Reviewed by ExperiencePlus! traveler Jeff Berger
The Hangman’s Daughter and the sequel The Dark Monk, originally published in German to wide acclaim, were written by Oliver Pötzsch, the descendent of a long line of hangmen, including Jakob Kuisl, the protagonist in both mysteries. The action takes place in the small Bavarian town of Schongau and its surrounding towns in the 17th Century. What may be of particular interest to ExperiencePlus! travelers is that Schongau, which still exists, is about midway between Landsberg am Lech and Füssen, right along the route taken by the ExperiencePlus! Bavaria’s Back Roads tour.
The author has taken extra care in his historical research about hangmen, medicine, and everyday life in 17th Century Bavaria, as well as contemporary research about the places named in the books, so as to even provide tourist information (at the end of The Dark Monk). The little Church of St. Lawrence in Altenstadt is still there (although it is now a farmhouse), as well as the Basilica of St. Michael, with its huge crucifix “ the Great God of Altenstadt,” the Wessobrunn Monastery, the Rottenbuch Monastery, the Steingaden Premonstratensian Monastery, and the castle ruins of Peiting. The bill of sale for the church from the Grand Master of the Templars mentioned in the book still exists. And the Schleyer Falls, which are hard to find, are exactly as described in the book, according to the author, who bicycled and hiked through the area to provide an accurate background for his novels. The action takes place as far north as Augsburg, in Landsberg, and in the towns surrounding Schongau, as well as in Schongau itself.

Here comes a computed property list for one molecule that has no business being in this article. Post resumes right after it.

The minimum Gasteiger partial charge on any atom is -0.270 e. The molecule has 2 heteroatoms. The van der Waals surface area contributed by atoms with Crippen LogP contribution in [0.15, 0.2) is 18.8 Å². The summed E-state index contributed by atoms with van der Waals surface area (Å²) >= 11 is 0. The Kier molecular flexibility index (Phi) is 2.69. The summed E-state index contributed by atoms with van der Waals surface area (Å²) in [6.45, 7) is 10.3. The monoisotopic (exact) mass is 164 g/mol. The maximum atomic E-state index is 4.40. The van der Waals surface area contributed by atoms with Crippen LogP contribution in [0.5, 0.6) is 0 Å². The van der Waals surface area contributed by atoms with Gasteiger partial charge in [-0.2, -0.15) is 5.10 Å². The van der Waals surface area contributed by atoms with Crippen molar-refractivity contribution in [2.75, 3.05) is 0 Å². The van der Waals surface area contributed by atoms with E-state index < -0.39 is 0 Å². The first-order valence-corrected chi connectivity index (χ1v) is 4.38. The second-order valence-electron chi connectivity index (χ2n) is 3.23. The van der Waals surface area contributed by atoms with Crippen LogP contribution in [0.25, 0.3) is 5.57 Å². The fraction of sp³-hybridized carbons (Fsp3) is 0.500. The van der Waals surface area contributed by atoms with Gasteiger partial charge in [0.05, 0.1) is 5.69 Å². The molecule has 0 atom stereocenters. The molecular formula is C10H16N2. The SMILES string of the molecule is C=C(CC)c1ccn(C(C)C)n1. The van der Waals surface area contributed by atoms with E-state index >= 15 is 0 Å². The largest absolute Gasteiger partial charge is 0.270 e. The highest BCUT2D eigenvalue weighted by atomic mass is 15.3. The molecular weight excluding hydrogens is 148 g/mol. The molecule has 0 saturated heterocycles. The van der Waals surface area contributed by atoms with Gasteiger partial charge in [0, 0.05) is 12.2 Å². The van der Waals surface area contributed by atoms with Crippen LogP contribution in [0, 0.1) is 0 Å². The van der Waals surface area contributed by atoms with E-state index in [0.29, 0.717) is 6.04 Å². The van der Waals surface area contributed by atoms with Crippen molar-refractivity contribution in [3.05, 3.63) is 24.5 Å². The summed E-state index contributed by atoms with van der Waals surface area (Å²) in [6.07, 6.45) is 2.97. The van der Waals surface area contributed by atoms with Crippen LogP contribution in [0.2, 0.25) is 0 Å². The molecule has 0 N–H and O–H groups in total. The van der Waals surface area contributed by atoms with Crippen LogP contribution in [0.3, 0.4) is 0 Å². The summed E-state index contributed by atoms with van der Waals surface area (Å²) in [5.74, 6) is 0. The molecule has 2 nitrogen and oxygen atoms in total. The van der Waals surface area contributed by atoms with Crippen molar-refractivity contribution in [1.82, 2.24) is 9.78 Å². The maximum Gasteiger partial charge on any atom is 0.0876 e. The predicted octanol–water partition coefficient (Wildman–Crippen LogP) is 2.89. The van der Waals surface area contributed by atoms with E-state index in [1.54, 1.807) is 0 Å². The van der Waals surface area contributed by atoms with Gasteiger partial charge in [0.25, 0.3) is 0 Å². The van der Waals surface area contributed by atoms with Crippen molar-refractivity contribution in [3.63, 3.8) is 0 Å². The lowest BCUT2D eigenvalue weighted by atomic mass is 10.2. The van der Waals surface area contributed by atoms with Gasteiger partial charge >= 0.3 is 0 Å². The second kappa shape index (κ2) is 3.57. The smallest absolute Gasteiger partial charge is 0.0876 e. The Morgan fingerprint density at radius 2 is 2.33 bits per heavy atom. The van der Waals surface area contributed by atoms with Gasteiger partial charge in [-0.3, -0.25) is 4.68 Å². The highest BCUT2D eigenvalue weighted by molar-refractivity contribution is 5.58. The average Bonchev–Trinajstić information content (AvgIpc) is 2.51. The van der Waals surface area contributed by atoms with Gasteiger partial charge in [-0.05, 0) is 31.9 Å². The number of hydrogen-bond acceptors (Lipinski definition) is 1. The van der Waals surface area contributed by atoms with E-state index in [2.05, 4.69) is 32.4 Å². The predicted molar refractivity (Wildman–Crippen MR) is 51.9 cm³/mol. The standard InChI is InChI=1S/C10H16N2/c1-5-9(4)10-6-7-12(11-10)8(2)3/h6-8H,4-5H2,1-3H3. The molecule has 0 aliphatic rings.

The mysteries each begin with a murder, and while I don’t want to spoil the ending, I can say that The Hangman’s Daughter involves superstitious villagers suspecting there was witchcraft amongst them, while The Dark Monk involves a search for Templar treasure. There are, of course, all sorts of twists and turns, as befits the genre, making for successful mysteries, along with information about the times, as is standard in historical mysteries. The main characters (Jakob the Hangman, Magdalena, his almost grown daughter, and her lover, Simon, the son of the town doctor), all have very modern personalities, as is once again typical of the historical mystery genre. The hangman is “the Hangman with a Heart of Gold,” just like the stock character, “the Prostitute with a Heart of Gold” found in 19th and 20th Century novels, and, of course, he doesn’t believe in witchcraft and practices modern medicine. Both Magdalena and Simon have medical opinions that would be progressive in the late 19th Century, and Simon even accidentally stumbles on a healing mold that can only be penicillin. Despite this, or maybe because of this, the mysteries are page turners and quick and fun reads. Another in the series, The Beggar King, is expected to be published soon.